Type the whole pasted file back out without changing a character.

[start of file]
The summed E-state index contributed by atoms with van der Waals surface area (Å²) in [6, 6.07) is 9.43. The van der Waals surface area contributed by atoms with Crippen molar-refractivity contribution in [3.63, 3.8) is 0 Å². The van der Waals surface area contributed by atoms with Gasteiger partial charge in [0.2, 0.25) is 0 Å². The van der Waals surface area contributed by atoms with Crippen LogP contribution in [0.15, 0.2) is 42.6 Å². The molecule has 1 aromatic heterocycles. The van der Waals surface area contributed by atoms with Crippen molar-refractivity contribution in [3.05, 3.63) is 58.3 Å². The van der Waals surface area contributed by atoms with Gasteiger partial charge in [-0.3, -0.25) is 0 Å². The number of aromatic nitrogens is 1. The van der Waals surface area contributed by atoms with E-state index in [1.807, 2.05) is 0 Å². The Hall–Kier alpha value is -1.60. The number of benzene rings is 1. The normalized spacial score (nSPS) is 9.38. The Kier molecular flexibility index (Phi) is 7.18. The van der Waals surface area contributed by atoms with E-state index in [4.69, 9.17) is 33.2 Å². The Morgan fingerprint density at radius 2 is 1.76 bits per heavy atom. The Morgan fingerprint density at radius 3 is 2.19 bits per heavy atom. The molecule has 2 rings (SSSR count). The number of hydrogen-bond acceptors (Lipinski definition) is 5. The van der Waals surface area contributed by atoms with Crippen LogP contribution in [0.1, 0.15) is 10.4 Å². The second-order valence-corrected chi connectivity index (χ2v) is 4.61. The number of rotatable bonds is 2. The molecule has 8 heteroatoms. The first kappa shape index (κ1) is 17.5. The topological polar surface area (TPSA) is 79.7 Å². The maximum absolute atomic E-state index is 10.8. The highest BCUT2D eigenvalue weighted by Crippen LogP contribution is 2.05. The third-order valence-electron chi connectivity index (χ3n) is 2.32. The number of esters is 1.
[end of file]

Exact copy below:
The summed E-state index contributed by atoms with van der Waals surface area (Å²) in [6, 6.07) is 9.43. The van der Waals surface area contributed by atoms with Crippen molar-refractivity contribution in [3.63, 3.8) is 0 Å². The van der Waals surface area contributed by atoms with Gasteiger partial charge in [0.2, 0.25) is 0 Å². The van der Waals surface area contributed by atoms with Crippen LogP contribution in [0.15, 0.2) is 42.6 Å². The molecule has 1 aromatic heterocycles. The van der Waals surface area contributed by atoms with Crippen molar-refractivity contribution in [3.05, 3.63) is 58.3 Å². The van der Waals surface area contributed by atoms with Gasteiger partial charge in [-0.3, -0.25) is 0 Å². The number of aromatic nitrogens is 1. The van der Waals surface area contributed by atoms with E-state index in [1.807, 2.05) is 0 Å². The Hall–Kier alpha value is -1.60. The number of benzene rings is 1. The normalized spacial score (nSPS) is 9.38. The Kier molecular flexibility index (Phi) is 7.18. The van der Waals surface area contributed by atoms with E-state index in [4.69, 9.17) is 33.2 Å². The Morgan fingerprint density at radius 2 is 1.76 bits per heavy atom. The Morgan fingerprint density at radius 3 is 2.19 bits per heavy atom. The molecule has 2 rings (SSSR count). The number of hydrogen-bond acceptors (Lipinski definition) is 5. The van der Waals surface area contributed by atoms with Crippen LogP contribution in [0.1, 0.15) is 10.4 Å². The second-order valence-corrected chi connectivity index (χ2v) is 4.61. The number of rotatable bonds is 2. The molecule has 8 heteroatoms. The first kappa shape index (κ1) is 17.5. The topological polar surface area (TPSA) is 79.7 Å². The maximum absolute atomic E-state index is 10.8. The highest BCUT2D eigenvalue weighted by Crippen LogP contribution is 2.05. The third-order valence-electron chi connectivity index (χ3n) is 2.32. The number of esters is 1.